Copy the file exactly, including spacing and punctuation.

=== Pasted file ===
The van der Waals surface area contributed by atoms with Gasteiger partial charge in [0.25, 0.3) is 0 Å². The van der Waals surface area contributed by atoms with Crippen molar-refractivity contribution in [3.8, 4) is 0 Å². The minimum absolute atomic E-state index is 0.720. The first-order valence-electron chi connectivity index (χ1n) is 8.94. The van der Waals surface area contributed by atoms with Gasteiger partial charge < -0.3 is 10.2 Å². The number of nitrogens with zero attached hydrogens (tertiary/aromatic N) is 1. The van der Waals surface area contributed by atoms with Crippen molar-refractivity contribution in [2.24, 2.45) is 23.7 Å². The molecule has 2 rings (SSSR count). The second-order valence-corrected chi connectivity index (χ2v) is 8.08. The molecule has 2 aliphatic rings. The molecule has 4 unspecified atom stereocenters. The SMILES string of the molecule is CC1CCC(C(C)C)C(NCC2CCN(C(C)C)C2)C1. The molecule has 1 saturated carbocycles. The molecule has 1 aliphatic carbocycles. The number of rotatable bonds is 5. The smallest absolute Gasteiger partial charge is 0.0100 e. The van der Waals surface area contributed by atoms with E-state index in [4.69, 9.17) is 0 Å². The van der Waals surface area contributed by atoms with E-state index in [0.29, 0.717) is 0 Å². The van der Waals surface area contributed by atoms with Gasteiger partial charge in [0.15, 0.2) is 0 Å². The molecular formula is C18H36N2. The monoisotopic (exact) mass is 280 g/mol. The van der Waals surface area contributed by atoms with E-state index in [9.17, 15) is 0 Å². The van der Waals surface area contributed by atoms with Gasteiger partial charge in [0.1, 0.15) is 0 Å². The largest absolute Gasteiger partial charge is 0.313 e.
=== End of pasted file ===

The van der Waals surface area contributed by atoms with Gasteiger partial charge in [0.25, 0.3) is 0 Å². The van der Waals surface area contributed by atoms with Crippen molar-refractivity contribution in [3.8, 4) is 0 Å². The minimum absolute atomic E-state index is 0.720. The first-order valence-electron chi connectivity index (χ1n) is 8.94. The van der Waals surface area contributed by atoms with Gasteiger partial charge < -0.3 is 10.2 Å². The number of nitrogens with zero attached hydrogens (tertiary/aromatic N) is 1. The van der Waals surface area contributed by atoms with Crippen molar-refractivity contribution in [2.24, 2.45) is 23.7 Å². The molecule has 2 rings (SSSR count). The second-order valence-corrected chi connectivity index (χ2v) is 8.08. The molecule has 2 aliphatic rings. The molecule has 4 unspecified atom stereocenters. The SMILES string of the molecule is CC1CCC(C(C)C)C(NCC2CCN(C(C)C)C2)C1. The molecule has 1 saturated carbocycles. The molecule has 1 aliphatic carbocycles. The number of rotatable bonds is 5. The smallest absolute Gasteiger partial charge is 0.0100 e. The van der Waals surface area contributed by atoms with E-state index in [4.69, 9.17) is 0 Å². The van der Waals surface area contributed by atoms with E-state index in [0.29, 0.717) is 0 Å². The van der Waals surface area contributed by atoms with Gasteiger partial charge in [0.15, 0.2) is 0 Å². The molecular formula is C18H36N2. The monoisotopic (exact) mass is 280 g/mol. The van der Waals surface area contributed by atoms with E-state index in [9.17, 15) is 0 Å². The van der Waals surface area contributed by atoms with Gasteiger partial charge in [0.1, 0.15) is 0 Å². The largest absolute Gasteiger partial charge is 0.313 e.